No women deacons — for now
Pope Francis’ comments on the ordination of women to the diaconate, given on an in-flight papal press conference this week, suggest that despite expectations of an announcement this week on the matter, disappointingly, a decision won’t be made now.
For some time now there have been rumblings that Pope Francis would make an announcement concerning the ordination of women deacons. The speculation was that the opportune moment for such an announcement would be when the pope addresses the meeting of the International Union of Superiors General (UISG), an organisation of the worldwide leaders of women’s religious congregations on 10 May 2019. For, it was this body that asked Francis to look at the issue when he addressed their 2016 meeting. In response to their August 2016 request, the pope established a commission comprising six men and six women to study the question of women deacons in the early Church.
The commission have since completed their work and submitted their report to the Holy Father. In some quarters, there was hope that their findings might lead Pope Francis to institute the ordination of women to the diaconate.
At a meeting earlier this year, hosted by the Jesuits’ Fordham University in New York, two members of the study commission, Phyllis Zagano and Bernard Pottier SJ shared outcomes of some of their own research. It must be noted that they did not share the commission’s official report, as this is confidential. They shared that all their research indicated that indeed there had been women deacons in the early Church who were sacramentally ordained, according to the same rites as their male counterparts.
On 7 May during one of the pope’s in-flight press conferences returning to Rome from Macedonia, Vatican correspondent for National Catholic Reporter, Joshua McElwee, asked Pope Francis about the committee’s findings and whether the pope had made his mind up on the matter given the imminent UISG meeting. Responding, Francis said that the commission was split in their findings and did not come to agreement.
“Each one of them has their own vision, which is not in accord with that of the others and, there, they stopped as a commission”, the pope reported. While the commission had concluded their report and ended their work together, “each one is studying how to proceed”. The pope revealed that the commission disagrees fundamentally on whether or not women had in fact been ordained deacons ,“with the same formula and end of the male ordination”. The pope admits, “I am not afraid of the study”, and that there is as yet no decision on the matter. The present report “could serve as a basis for continuing the study and to give a definitive response, yes or no, in accordance with the characteristics of the time”. He ended by remarking that the divergent opinions offered a “joyful variety”.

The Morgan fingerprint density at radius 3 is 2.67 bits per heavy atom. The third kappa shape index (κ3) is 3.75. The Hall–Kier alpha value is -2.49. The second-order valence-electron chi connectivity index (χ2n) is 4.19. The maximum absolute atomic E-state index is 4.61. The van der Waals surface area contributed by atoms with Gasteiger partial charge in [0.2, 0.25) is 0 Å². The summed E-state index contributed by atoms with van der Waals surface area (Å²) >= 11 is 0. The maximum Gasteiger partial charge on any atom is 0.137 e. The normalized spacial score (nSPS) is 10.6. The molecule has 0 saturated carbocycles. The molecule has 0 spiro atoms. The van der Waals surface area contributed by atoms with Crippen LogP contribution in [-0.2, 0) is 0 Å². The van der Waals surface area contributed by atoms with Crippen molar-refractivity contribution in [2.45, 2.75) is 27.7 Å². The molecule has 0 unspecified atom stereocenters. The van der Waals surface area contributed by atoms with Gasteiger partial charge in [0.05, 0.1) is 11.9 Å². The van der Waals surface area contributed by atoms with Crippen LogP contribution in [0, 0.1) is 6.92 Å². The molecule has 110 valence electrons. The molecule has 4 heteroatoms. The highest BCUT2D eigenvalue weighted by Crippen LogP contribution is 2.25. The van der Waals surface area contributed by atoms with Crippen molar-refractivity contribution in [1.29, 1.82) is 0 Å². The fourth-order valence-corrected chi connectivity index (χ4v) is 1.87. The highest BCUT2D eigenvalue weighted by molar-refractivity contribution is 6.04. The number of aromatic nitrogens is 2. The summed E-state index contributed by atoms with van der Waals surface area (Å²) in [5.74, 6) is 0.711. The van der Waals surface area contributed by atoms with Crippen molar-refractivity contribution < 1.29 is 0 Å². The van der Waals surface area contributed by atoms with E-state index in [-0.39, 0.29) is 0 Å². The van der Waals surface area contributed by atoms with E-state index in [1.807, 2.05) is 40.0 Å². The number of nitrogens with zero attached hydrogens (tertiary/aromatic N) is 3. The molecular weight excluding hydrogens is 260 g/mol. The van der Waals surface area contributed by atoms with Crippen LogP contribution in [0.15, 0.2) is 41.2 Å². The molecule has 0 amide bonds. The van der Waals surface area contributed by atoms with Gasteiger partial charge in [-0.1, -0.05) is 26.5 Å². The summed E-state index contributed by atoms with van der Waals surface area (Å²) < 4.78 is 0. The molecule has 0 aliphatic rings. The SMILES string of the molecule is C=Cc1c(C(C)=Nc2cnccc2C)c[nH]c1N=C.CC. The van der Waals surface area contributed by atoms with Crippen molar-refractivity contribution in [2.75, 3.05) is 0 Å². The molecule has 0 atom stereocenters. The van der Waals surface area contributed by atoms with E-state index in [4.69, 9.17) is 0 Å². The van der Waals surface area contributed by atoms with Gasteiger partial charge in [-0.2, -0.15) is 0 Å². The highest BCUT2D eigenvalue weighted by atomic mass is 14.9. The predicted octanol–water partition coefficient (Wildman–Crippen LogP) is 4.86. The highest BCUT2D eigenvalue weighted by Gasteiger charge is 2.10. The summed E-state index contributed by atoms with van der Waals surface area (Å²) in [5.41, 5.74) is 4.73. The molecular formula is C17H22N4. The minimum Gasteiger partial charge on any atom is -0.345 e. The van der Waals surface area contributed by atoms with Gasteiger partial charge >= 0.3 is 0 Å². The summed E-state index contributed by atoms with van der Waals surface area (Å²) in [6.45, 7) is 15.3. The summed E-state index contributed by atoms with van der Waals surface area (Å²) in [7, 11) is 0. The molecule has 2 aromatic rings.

The bottom line is this. It appears that while Francis has not closed the door on the possibility of women deacons, he is also not about to say yes, at least not anytime soon. Perhaps, it is not surprising that he is not going to stick his neck out on an issue that appears never to have been top of his agenda. It would certainly add even more fuel to ‘conservative’ Catholics’ anger. And, given a recent open letter accusing the pope of “the delict of heresy”, we must agree that he is in an unenviable position.
Still, it is extremely disheartening, especially as we come to Vocations Sunday, that there seems to be little hope of movement on ordaining woman deacons despite the immense pastoral needs, deep desire and sense many women have that God is calling them to ordained ministry.
For some it may be tempting to just walk away from the Church, or to sink into a place of resignation and discouragement. But it is precisely now that the debate and conversation needs to continue. The Church is not static, because God is not static. The dynamic presence of the Holy Spirit is ever renewing the Church.
Establishing historical precedence is helpful but it should only be one part of the discussion. Zagano in a recent comment on Facebook following the Pope’s remarks also urges us to look at what we are learning from current theology and anthropology (and I would add pastoral psychology to the subject list) to see “how the Church can tell the world that women are made in the image and likeness of Christ.”
About this, the Church historian in me looks very much forward to— Massimo Faggioli (@MassimoFaggioli) May 7, 2019
1) reading the reports of some individuals (like Karl Rahner did after the commission on women priesthood in 1976)
2) knowing if there is a majority vs. minority report
3) if it the reports will be published https://t.co/ihD2TR0nLa
Church historian Massimo Faggioli tweeted, that “he looks very much forward to reading the reports of some individuals” on the commission to know whether the doubt regarding the sacramental ordination of women is “a majority vs a minority report” and “if the reports will be published.”
One certainly hopes that they will, so that the dialogue and communal discernment so valued by Pope Francis can continue as we grapple with their findings. Especially, as we continue to listen attentively for the movement of the Holy Spirit and to discover the “characteristics of the time” as the pope remarked on the plane.
*Quotes from the pope’s in-flight press conference are a working translation and will be updated once the official translation is published by the Vatican press office. The original transcript can be read here: http://w2.vatican.va/content/francesco/it/speeches/2019/may/documents/papa-francesco_20190507_macedoniadelnord-voloritorno.html